Above: Detail from Archie Rand. 326: To Send the Impure from the Temple (Numbers 5:2), 2001-2006. From the series The 613. Acrylic on canvas. 20 x 16 in. Photo by Samantha Baskind
Artists on Their Art
I had been raised and educated to understand the history and events of the Holocaust. I had read Anne Frank’s diary, and had seen the terrifying images of bodies in black-and-white photographs. Those images were burned into my memory—cold and harsh historical documents of the destruction of groups of people connected to me through a common set of values in foreign places. I knew the images were created to provide records, to show the world what war and power was capable of doing if left unchecked, but the newspaper photographs were images belonging to my grandparents and parents. That made the pictures important as artifacts, but they were not my images, my story, or my connection to the Holocaust.
Marlene Robinowich. Majdanek Memorial, Lublin, Poland (top left), Window of Warsaw (bottom left) The Old City, Jerusalem (right). From the series Witnessing, 2019.
It was not until I saw rows of buildings and open fields for myself, standing next to my husband, friends, and community members that I realized I never understood how important my images could be in re-telling this larger story. I had been teaching photography for almost two decades. I took photos with my students, working on technical aspects, or of my children and places I lived and visited, and had always been interested in Jewish Studies and research in connection to making art. Then, after going on the International March of the Living trip in 2019 and agreeing to document the journey for the Savannah Jewish Federation, my work changed.
While the color palettes are similar, the contrast of death and life represents sadness and also joy.
Sorting through thousands of images over the past two years during the pandemic, I felt conflicted about being an artist who made work about the atrocities and still thought of the people in those news images as suspended in tragedy. By listening to those who lived through it, or to their children and grandchildren who know the stories by heart, and by seeing empty synagogues, crumbling buildings, and death camps that were not just remote, cold, dark crime scenes, I used my camera to process. What I recorded was not the images seen in movies; instead, they were beautiful bright green fields under cloudless blue skies surrounded by cities just out of view. This made me realize that if I wanted to use my images to understand, teach, and to relate to my peers and younger generations, the images would need to be different from those used to teach me about the Holocaust. My documentary photographs needed to be in color, to show the present, the surroundings, the connection between death camps in Poland and life in Israel.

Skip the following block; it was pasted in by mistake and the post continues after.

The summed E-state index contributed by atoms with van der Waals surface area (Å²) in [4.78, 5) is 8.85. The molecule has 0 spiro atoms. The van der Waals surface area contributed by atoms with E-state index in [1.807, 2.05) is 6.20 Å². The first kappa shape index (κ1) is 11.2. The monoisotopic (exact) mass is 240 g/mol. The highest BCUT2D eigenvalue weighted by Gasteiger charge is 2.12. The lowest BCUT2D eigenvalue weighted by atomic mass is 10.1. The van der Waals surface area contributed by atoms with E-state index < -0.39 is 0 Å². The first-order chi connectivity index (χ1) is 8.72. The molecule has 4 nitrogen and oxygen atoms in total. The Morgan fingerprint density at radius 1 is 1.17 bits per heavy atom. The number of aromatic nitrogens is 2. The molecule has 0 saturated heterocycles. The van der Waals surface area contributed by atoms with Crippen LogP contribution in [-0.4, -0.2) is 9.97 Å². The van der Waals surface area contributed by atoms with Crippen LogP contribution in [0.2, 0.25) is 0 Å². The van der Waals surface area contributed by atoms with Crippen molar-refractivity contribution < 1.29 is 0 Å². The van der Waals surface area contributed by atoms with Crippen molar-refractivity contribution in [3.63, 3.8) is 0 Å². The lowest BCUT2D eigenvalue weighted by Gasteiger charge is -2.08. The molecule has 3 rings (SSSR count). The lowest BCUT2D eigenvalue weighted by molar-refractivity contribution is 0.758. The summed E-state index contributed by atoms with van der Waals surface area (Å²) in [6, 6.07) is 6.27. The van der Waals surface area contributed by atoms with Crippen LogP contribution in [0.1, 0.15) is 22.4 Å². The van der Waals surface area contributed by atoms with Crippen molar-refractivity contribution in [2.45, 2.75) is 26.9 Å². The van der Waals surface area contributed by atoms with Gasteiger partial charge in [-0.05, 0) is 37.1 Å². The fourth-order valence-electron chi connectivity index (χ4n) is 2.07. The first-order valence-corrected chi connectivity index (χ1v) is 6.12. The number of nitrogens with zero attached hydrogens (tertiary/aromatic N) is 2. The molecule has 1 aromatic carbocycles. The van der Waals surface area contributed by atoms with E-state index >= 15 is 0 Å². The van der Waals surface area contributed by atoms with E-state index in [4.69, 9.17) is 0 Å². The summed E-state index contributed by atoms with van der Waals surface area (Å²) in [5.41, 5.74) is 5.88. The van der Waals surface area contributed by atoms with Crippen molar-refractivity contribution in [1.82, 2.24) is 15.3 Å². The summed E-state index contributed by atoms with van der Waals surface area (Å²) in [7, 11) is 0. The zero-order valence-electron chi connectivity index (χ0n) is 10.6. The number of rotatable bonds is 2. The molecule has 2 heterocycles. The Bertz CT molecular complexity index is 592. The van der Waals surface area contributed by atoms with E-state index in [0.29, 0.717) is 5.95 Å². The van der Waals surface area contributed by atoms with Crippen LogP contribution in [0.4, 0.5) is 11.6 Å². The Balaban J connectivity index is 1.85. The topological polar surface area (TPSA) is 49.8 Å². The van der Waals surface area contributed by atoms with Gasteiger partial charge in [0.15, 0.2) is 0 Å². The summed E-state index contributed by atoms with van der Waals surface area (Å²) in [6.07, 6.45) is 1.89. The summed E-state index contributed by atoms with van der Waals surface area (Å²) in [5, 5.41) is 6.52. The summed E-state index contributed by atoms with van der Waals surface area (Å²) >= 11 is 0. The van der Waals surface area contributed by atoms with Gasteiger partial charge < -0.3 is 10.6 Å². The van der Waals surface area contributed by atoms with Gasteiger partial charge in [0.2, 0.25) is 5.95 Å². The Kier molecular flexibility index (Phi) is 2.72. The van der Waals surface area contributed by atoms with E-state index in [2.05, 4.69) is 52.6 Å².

The naturally muted colors of the stones and worn building facade reminded me about how life can change in almost insignificant ways that lead to destruction...
To create small narratives, I placed an image of a lace curtain bleached by the sun beneath an image of an Orthodox man standing alone in front of the enormous mound of ashes at Majdanek, where the creator of the monument, Wiktor Tołkin, engraved the message: “Let our fate be a warning to you,” next to an image of two young boys playing in the sunlit alley of the Old City in Jerusalem. While the color palettes are similar, the contrast of death and life represents sadness and also joy. The naturally muted colors of the stones and worn building facade reminded me about how life can change in almost insignificant ways that lead to destruction, and then can almost be erased if we forget to look for them. Each photograph uses asymmetry to emphasize balance, but not equality of the subject. It was important to include both the landscape and isolated people interacting with the space as a link to memory and to add a sense of movement to the stillness of the cold, hard structures with diagonal lines of sight taking the viewer out of the frame. Rough textures paired with vulnerable moments were created by leaving a smooth negative space surrounding each subject. The juxtaposition of these three moments is a reflection of the variety of emotions experienced in photographing, processing, and producing these images, and it is these images that helped me understand destruction and death, but also reminded me about survival and life through the use of photography.
Marlene Robinowich is a photographer, professor, wife, and mother who grew up in the Catskills, just north of New York City. She teaches at Savannah State University, the oldest public HBCU (Historically Black Colleges and Universities) in the state of Georgia.